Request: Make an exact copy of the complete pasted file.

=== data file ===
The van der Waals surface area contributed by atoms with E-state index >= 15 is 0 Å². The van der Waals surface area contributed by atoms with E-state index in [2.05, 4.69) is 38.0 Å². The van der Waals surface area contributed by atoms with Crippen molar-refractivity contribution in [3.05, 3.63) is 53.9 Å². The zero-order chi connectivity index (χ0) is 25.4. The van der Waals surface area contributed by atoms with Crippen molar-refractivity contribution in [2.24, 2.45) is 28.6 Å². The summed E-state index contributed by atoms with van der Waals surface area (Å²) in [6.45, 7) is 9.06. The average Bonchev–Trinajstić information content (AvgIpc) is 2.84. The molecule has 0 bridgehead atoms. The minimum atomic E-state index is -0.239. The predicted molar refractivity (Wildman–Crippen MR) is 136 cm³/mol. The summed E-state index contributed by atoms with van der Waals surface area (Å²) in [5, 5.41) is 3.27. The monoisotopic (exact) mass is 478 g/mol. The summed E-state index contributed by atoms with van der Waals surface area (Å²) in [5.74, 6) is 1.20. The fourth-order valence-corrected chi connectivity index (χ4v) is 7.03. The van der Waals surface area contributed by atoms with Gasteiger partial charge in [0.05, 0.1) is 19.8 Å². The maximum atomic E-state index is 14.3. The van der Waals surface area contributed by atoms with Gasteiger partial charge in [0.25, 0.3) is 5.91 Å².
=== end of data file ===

The van der Waals surface area contributed by atoms with E-state index >= 15 is 0 Å². The van der Waals surface area contributed by atoms with E-state index in [2.05, 4.69) is 38.0 Å². The van der Waals surface area contributed by atoms with Crippen molar-refractivity contribution in [3.05, 3.63) is 53.9 Å². The zero-order chi connectivity index (χ0) is 25.4. The van der Waals surface area contributed by atoms with Crippen molar-refractivity contribution in [2.24, 2.45) is 28.6 Å². The summed E-state index contributed by atoms with van der Waals surface area (Å²) in [6.45, 7) is 9.06. The average Bonchev–Trinajstić information content (AvgIpc) is 2.84. The molecule has 0 bridgehead atoms. The minimum atomic E-state index is -0.239. The predicted molar refractivity (Wildman–Crippen MR) is 136 cm³/mol. The summed E-state index contributed by atoms with van der Waals surface area (Å²) in [5, 5.41) is 3.27. The monoisotopic (exact) mass is 478 g/mol. The summed E-state index contributed by atoms with van der Waals surface area (Å²) in [5.74, 6) is 1.20. The fourth-order valence-corrected chi connectivity index (χ4v) is 7.03. The van der Waals surface area contributed by atoms with Gasteiger partial charge in [0.05, 0.1) is 19.8 Å². The maximum atomic E-state index is 14.3. The van der Waals surface area contributed by atoms with Gasteiger partial charge in [0.25, 0.3) is 5.91 Å².